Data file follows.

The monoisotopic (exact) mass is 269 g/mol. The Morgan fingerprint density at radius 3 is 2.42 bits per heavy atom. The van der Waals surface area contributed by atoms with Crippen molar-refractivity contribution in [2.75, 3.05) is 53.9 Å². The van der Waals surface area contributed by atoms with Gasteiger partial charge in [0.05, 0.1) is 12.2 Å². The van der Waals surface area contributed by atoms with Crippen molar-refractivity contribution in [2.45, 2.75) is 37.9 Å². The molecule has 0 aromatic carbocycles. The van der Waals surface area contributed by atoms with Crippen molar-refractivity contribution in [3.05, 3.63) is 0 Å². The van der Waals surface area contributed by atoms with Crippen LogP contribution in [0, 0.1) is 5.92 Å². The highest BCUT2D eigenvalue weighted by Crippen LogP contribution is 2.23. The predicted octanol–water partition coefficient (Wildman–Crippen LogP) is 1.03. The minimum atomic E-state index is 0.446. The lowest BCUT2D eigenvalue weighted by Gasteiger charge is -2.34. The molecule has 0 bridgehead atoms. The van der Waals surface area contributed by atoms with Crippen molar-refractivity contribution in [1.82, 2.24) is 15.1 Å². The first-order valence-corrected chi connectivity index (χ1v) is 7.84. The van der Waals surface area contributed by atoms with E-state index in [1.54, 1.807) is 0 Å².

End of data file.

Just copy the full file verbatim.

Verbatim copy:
The monoisotopic (exact) mass is 269 g/mol. The Morgan fingerprint density at radius 3 is 2.42 bits per heavy atom. The van der Waals surface area contributed by atoms with Crippen molar-refractivity contribution in [2.75, 3.05) is 53.9 Å². The van der Waals surface area contributed by atoms with Gasteiger partial charge in [0.05, 0.1) is 12.2 Å². The van der Waals surface area contributed by atoms with Crippen molar-refractivity contribution in [2.45, 2.75) is 37.9 Å². The molecule has 0 aromatic carbocycles. The van der Waals surface area contributed by atoms with Crippen molar-refractivity contribution in [3.05, 3.63) is 0 Å². The van der Waals surface area contributed by atoms with Crippen LogP contribution in [0, 0.1) is 5.92 Å². The highest BCUT2D eigenvalue weighted by Crippen LogP contribution is 2.23. The predicted octanol–water partition coefficient (Wildman–Crippen LogP) is 1.03. The minimum atomic E-state index is 0.446. The lowest BCUT2D eigenvalue weighted by Gasteiger charge is -2.34. The molecule has 0 bridgehead atoms. The van der Waals surface area contributed by atoms with Crippen molar-refractivity contribution in [1.82, 2.24) is 15.1 Å². The first-order valence-corrected chi connectivity index (χ1v) is 7.84. The van der Waals surface area contributed by atoms with E-state index in [1.54, 1.807) is 0 Å².